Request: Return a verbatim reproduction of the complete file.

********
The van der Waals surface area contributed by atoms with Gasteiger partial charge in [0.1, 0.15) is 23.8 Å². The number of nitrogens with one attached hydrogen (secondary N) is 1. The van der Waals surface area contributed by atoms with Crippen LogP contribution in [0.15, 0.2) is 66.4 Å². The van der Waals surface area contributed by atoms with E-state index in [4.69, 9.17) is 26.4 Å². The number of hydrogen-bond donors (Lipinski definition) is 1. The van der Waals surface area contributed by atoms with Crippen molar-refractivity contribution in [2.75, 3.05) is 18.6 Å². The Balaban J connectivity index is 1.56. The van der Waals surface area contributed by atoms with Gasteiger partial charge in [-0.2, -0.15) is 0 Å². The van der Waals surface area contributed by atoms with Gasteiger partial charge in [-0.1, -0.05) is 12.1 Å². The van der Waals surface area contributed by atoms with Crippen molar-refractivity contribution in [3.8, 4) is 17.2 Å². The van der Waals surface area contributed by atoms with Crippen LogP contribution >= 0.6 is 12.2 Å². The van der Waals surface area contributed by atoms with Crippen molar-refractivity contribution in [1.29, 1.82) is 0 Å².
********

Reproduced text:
The van der Waals surface area contributed by atoms with Gasteiger partial charge in [0.1, 0.15) is 23.8 Å². The number of nitrogens with one attached hydrogen (secondary N) is 1. The van der Waals surface area contributed by atoms with Crippen LogP contribution in [0.15, 0.2) is 66.4 Å². The van der Waals surface area contributed by atoms with E-state index in [4.69, 9.17) is 26.4 Å². The number of hydrogen-bond donors (Lipinski definition) is 1. The van der Waals surface area contributed by atoms with Crippen molar-refractivity contribution in [2.75, 3.05) is 18.6 Å². The Balaban J connectivity index is 1.56. The van der Waals surface area contributed by atoms with Gasteiger partial charge in [-0.2, -0.15) is 0 Å². The van der Waals surface area contributed by atoms with Gasteiger partial charge in [-0.1, -0.05) is 12.1 Å². The van der Waals surface area contributed by atoms with Crippen molar-refractivity contribution in [3.8, 4) is 17.2 Å². The van der Waals surface area contributed by atoms with Crippen LogP contribution >= 0.6 is 12.2 Å². The van der Waals surface area contributed by atoms with Crippen molar-refractivity contribution in [1.29, 1.82) is 0 Å².